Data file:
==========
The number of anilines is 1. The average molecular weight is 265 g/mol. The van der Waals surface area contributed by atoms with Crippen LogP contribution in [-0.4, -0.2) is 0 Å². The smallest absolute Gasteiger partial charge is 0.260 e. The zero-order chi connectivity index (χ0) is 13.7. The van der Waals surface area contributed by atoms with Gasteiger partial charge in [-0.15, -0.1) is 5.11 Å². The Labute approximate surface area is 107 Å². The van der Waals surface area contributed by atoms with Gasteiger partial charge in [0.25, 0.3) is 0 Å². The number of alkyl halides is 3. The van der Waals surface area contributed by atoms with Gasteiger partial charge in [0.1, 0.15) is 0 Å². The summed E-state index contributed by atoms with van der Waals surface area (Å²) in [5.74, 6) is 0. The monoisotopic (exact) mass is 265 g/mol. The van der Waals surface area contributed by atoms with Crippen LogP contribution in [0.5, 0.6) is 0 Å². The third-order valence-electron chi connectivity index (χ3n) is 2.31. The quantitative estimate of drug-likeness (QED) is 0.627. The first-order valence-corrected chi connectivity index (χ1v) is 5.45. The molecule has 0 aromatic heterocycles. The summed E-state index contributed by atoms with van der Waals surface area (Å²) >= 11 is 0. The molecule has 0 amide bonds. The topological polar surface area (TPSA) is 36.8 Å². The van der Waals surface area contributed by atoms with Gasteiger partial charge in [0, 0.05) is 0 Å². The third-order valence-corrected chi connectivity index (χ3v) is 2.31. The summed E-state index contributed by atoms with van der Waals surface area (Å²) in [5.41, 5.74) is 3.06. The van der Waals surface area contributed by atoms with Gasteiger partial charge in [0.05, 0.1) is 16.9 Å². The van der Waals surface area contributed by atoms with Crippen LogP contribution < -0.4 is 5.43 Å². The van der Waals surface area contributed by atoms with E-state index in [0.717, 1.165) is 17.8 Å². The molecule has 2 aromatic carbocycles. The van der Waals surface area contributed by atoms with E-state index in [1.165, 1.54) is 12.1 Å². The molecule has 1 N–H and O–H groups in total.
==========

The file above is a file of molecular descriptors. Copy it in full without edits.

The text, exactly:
The number of anilines is 1. The average molecular weight is 265 g/mol. The van der Waals surface area contributed by atoms with Crippen LogP contribution in [-0.4, -0.2) is 0 Å². The smallest absolute Gasteiger partial charge is 0.260 e. The zero-order chi connectivity index (χ0) is 13.7. The van der Waals surface area contributed by atoms with Gasteiger partial charge in [-0.15, -0.1) is 5.11 Å². The Labute approximate surface area is 107 Å². The van der Waals surface area contributed by atoms with Gasteiger partial charge in [0.25, 0.3) is 0 Å². The number of alkyl halides is 3. The van der Waals surface area contributed by atoms with Gasteiger partial charge in [0.1, 0.15) is 0 Å². The summed E-state index contributed by atoms with van der Waals surface area (Å²) in [5.74, 6) is 0. The monoisotopic (exact) mass is 265 g/mol. The van der Waals surface area contributed by atoms with Crippen LogP contribution in [0.5, 0.6) is 0 Å². The third-order valence-electron chi connectivity index (χ3n) is 2.31. The quantitative estimate of drug-likeness (QED) is 0.627. The first-order valence-corrected chi connectivity index (χ1v) is 5.45. The molecule has 0 aromatic heterocycles. The summed E-state index contributed by atoms with van der Waals surface area (Å²) >= 11 is 0. The molecule has 0 amide bonds. The topological polar surface area (TPSA) is 36.8 Å². The van der Waals surface area contributed by atoms with Gasteiger partial charge in [0, 0.05) is 0 Å². The third-order valence-corrected chi connectivity index (χ3v) is 2.31. The summed E-state index contributed by atoms with van der Waals surface area (Å²) in [5.41, 5.74) is 3.06. The van der Waals surface area contributed by atoms with Gasteiger partial charge in [0.05, 0.1) is 16.9 Å². The van der Waals surface area contributed by atoms with Crippen LogP contribution < -0.4 is 5.43 Å². The van der Waals surface area contributed by atoms with E-state index in [0.717, 1.165) is 17.8 Å². The molecule has 2 aromatic carbocycles. The van der Waals surface area contributed by atoms with E-state index in [1.165, 1.54) is 12.1 Å². The molecule has 1 N–H and O–H groups in total.